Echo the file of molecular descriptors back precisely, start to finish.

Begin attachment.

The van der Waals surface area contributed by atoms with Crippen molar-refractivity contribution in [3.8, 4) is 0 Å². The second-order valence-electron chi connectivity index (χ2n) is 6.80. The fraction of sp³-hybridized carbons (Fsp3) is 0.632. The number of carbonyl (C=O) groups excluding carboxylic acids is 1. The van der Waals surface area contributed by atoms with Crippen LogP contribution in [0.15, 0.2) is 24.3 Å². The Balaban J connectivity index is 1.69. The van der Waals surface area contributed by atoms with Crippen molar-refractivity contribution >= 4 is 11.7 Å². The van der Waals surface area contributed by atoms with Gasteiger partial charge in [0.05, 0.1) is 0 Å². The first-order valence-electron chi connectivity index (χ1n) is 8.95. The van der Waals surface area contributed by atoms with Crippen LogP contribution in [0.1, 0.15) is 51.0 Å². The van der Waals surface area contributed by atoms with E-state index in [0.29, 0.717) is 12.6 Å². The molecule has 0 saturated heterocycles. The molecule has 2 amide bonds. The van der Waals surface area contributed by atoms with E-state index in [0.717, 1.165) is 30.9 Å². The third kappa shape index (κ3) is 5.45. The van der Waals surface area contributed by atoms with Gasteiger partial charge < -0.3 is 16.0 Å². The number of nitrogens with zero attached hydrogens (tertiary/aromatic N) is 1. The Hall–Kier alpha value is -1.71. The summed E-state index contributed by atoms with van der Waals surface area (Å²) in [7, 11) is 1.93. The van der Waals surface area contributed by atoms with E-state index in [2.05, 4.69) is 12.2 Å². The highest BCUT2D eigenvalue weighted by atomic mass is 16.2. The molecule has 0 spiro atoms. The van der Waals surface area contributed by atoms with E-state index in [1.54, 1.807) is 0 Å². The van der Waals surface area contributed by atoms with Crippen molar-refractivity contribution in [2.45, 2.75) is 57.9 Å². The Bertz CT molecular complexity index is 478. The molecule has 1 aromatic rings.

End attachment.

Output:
The van der Waals surface area contributed by atoms with Crippen molar-refractivity contribution in [3.8, 4) is 0 Å². The second-order valence-electron chi connectivity index (χ2n) is 6.80. The fraction of sp³-hybridized carbons (Fsp3) is 0.632. The number of carbonyl (C=O) groups excluding carboxylic acids is 1. The van der Waals surface area contributed by atoms with Crippen LogP contribution in [0.15, 0.2) is 24.3 Å². The Balaban J connectivity index is 1.69. The van der Waals surface area contributed by atoms with Crippen molar-refractivity contribution >= 4 is 11.7 Å². The van der Waals surface area contributed by atoms with Gasteiger partial charge in [0.05, 0.1) is 0 Å². The first-order valence-electron chi connectivity index (χ1n) is 8.95. The van der Waals surface area contributed by atoms with Crippen LogP contribution in [0.1, 0.15) is 51.0 Å². The van der Waals surface area contributed by atoms with E-state index in [0.29, 0.717) is 12.6 Å². The molecule has 0 saturated heterocycles. The molecule has 2 amide bonds. The van der Waals surface area contributed by atoms with E-state index in [0.717, 1.165) is 30.9 Å². The third kappa shape index (κ3) is 5.45. The van der Waals surface area contributed by atoms with Gasteiger partial charge < -0.3 is 16.0 Å². The number of nitrogens with zero attached hydrogens (tertiary/aromatic N) is 1. The Hall–Kier alpha value is -1.71. The summed E-state index contributed by atoms with van der Waals surface area (Å²) in [7, 11) is 1.93. The van der Waals surface area contributed by atoms with E-state index in [2.05, 4.69) is 12.2 Å². The highest BCUT2D eigenvalue weighted by atomic mass is 16.2. The molecule has 0 spiro atoms. The van der Waals surface area contributed by atoms with E-state index in [1.54, 1.807) is 0 Å². The van der Waals surface area contributed by atoms with Crippen molar-refractivity contribution in [2.45, 2.75) is 57.9 Å². The Bertz CT molecular complexity index is 478. The molecule has 1 aromatic rings.